Paper Details

1. Estimating anti-immigrant sentiment and social desirability bias: item-counts in a mixed-modes survey
Dr Sebastian Rinken (Institute for Advanced Social Studies (IESA), Spanish Research Council (CSIC))
Dr Sara Pasadas del Amo (Institute for Advanced Social Studies (IESA), Spanish Research Council (CSIC))
Mr Juan Antonio Domínquez (Institute for Advanced Social Studies (IESA), Spanish Research Council (CSIC))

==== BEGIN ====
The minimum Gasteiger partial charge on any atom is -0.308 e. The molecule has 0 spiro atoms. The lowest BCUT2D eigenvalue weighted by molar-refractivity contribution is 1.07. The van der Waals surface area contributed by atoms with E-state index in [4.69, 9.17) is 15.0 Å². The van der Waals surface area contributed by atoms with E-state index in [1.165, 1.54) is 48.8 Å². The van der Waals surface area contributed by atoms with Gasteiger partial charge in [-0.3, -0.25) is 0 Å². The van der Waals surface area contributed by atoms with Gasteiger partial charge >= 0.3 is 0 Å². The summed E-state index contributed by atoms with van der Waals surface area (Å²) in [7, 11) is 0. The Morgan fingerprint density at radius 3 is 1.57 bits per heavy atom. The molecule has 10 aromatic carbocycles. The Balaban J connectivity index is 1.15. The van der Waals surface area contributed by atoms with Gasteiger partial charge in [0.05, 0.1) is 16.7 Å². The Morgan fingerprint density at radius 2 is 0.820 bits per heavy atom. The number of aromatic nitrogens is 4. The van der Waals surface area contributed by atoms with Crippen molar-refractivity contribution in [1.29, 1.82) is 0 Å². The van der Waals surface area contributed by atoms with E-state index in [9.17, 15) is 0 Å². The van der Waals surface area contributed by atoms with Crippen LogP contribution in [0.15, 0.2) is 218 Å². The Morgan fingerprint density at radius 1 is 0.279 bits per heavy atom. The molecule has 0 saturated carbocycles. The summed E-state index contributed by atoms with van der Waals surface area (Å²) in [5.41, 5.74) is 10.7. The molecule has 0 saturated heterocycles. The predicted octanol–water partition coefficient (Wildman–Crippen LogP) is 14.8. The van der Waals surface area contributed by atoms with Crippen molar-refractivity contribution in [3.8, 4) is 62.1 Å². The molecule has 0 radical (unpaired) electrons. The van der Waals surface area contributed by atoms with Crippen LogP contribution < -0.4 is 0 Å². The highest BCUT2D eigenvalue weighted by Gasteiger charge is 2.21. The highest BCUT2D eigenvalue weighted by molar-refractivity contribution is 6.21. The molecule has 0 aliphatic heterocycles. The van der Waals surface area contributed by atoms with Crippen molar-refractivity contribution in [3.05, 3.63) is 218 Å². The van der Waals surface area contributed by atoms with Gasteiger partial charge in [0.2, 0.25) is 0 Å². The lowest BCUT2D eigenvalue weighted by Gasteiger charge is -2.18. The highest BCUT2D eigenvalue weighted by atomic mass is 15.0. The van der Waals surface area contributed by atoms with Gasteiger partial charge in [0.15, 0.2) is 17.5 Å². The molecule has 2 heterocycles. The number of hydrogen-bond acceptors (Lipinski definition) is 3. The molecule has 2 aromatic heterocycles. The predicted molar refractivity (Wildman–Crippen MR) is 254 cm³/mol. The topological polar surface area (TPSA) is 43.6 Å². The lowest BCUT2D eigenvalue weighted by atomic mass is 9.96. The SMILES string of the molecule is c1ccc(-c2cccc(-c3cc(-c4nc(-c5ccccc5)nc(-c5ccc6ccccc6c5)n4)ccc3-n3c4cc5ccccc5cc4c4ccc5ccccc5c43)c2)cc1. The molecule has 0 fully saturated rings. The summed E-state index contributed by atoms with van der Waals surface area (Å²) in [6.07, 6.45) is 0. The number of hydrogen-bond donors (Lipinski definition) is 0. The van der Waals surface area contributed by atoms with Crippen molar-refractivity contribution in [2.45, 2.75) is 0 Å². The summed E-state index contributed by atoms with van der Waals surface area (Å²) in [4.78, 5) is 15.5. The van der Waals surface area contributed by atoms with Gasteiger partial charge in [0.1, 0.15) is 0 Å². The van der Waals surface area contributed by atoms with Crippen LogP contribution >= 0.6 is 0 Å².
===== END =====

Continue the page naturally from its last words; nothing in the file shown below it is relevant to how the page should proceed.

This paper assesses two distinct yet compatible research techniques that are widely supposed to reduce social desirability bias, namely: (a) data collection via self-administered versus interviewer-administered survey modes, and (b) measurement via an indirect gauge (i.e., the item-count technique) versus an explicit questionnaire item. Substantively, the study aims to estimate the prevalence of anti-immigrant sentiment, a notoriously sensitive and bias-prone research topic. In contrast with the bulk of extant scholarship on attitudes toward immigration and immigrants, we consider virulent anti-immigrant sentiment (i.e., generalized antipathy against immigrants) to be qualitatively different from generic qualms about immigration’s impact and management, for example with regard to the labor market; however, we recognize that the prevalence of virulent animosity is prone to be underestimated by explicit questionnaire items. Thus, this paper explores research procedures that hold the promise of avoiding the pitfalls both of sprawling imputations of gratuitous hostility, on one hand, and its exceedingly narrow (for outspoken) measurement, on the other. Hence, we aim to minimize not only the potentially significant share of “false negatives” originated by the latter, but also the “false positives” incurred by expansive notions of prejudice.